The Knowledge Economy of the twenty first century will require that participation of all sections of society. When we deprive any single child, of any caste, of relevant opportunities, we mutilate ourselves as a society and diminish our own possibilities. But, as you understand more than most, globalization requires us to think of old objectives in new paradigms: the market and competition for talent is global, institutions need to be more agile and nimble, and there has to be creativity and diversity of institutional forms if a society is to position itself to take advantage the Knowledge Economy. I believe that the measures your government is proposing will inhibit achieving both social justice and economic well being.

I write this letter with a great deal of regret. In my colleagues on the Knowledge Commission you will find a group that is unrivalled in its dedication, commitment and creativity, and I hope you will back them in full measure so that they can accomplish their mission in other areas. I assure you that the Commission's functioning will suffer no logistical harm on account of my departure.

I recognize that in a democracy one has to respectfully accede to the decisions of elected representatives. But I also believe that democracies are ill served if individuals do not frankly and publicly point out the perils that certain decisions may pose for posterity. I owe it to public reason to make my reasons for resigning public. I may be wrong in my judgment about the consequences of your government's decisions, but at this juncture I cannot help but concluding that what your government is proposing poses grave dangers for India as a nation. On this occasion I cannot help thinking about the anxieties of a man who knew a thing or two about constitutional values, who was more rooted in politics than any of us can hope to be, and who understood the distinction between statesmanship and mere politics: Jawaharlal Nehru. He wrote, "So these external props, as I may call them, the reservations of seats and the rest - may possibly be helpful occasionally, but they produce a false sense of political relation, a false sense of strength, and, ultimately therefore, they are not so nearly important as real educational, cultural and economic advance which gives them inner strength to face any difficulty or opponent." Since your government continues to abet a politics of illusion, I cannot serve any useful purpose by continuing on the Knowledge Commission under such circumstances.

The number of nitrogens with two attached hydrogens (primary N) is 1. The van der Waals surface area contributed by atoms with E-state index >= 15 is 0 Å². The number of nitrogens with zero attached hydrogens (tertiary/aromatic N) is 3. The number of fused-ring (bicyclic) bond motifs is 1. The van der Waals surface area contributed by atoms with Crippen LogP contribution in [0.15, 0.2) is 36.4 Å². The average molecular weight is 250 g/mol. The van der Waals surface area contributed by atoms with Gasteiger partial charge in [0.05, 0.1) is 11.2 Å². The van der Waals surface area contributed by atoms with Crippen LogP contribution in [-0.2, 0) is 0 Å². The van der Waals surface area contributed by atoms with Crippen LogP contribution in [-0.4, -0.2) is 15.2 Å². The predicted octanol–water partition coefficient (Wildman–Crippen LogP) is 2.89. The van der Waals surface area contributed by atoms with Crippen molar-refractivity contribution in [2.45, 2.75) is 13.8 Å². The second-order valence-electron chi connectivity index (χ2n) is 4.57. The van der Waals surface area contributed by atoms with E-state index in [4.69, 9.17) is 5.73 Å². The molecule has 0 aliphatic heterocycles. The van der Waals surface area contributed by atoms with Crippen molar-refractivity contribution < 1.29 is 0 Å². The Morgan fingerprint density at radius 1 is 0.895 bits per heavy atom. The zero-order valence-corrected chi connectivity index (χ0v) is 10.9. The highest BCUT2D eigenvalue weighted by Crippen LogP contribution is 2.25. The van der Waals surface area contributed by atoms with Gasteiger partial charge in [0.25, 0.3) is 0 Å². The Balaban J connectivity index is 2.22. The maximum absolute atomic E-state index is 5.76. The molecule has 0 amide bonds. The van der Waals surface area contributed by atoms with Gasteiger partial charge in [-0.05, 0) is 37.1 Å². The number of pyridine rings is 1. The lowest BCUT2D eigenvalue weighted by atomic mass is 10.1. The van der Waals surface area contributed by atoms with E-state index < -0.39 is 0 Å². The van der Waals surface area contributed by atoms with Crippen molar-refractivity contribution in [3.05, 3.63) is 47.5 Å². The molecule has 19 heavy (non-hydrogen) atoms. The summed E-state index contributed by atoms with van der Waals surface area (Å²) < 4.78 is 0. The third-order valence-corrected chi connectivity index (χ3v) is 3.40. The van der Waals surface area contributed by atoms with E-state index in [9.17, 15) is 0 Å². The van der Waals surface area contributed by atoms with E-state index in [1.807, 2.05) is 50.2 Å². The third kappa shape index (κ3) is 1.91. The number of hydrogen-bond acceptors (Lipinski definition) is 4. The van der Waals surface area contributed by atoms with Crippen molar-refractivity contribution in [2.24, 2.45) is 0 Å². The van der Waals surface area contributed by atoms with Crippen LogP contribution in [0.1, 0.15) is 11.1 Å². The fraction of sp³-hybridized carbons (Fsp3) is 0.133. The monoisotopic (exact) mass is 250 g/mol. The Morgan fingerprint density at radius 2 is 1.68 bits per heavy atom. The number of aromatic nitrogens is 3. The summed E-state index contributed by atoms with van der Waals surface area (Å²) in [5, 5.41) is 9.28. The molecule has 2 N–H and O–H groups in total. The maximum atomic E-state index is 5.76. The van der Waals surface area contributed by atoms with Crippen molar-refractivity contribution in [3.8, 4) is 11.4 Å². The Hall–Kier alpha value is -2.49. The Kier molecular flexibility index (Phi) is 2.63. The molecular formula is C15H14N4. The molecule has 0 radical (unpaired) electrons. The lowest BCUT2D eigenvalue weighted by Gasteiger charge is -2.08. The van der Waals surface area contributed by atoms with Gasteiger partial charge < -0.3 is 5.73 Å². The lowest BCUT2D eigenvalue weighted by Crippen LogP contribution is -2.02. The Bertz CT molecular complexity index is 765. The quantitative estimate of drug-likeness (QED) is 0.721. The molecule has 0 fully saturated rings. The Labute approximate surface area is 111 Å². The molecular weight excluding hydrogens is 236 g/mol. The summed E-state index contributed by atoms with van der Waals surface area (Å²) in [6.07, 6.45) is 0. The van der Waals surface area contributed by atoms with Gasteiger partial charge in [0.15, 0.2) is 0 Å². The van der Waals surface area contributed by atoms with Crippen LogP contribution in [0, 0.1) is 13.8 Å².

(And here is Andre Beteille's letter of resignation).

#### 1 comment:

1. Hi Sir,

Its quite a shame that we as a country always (and now by rule) stifle innovation, be it in the field of finance, technology and now ofcourse the mother of all, education. Thinking heads are either dying out of frustration or are leaving this country. A pity really.

--
Ravi Purohit.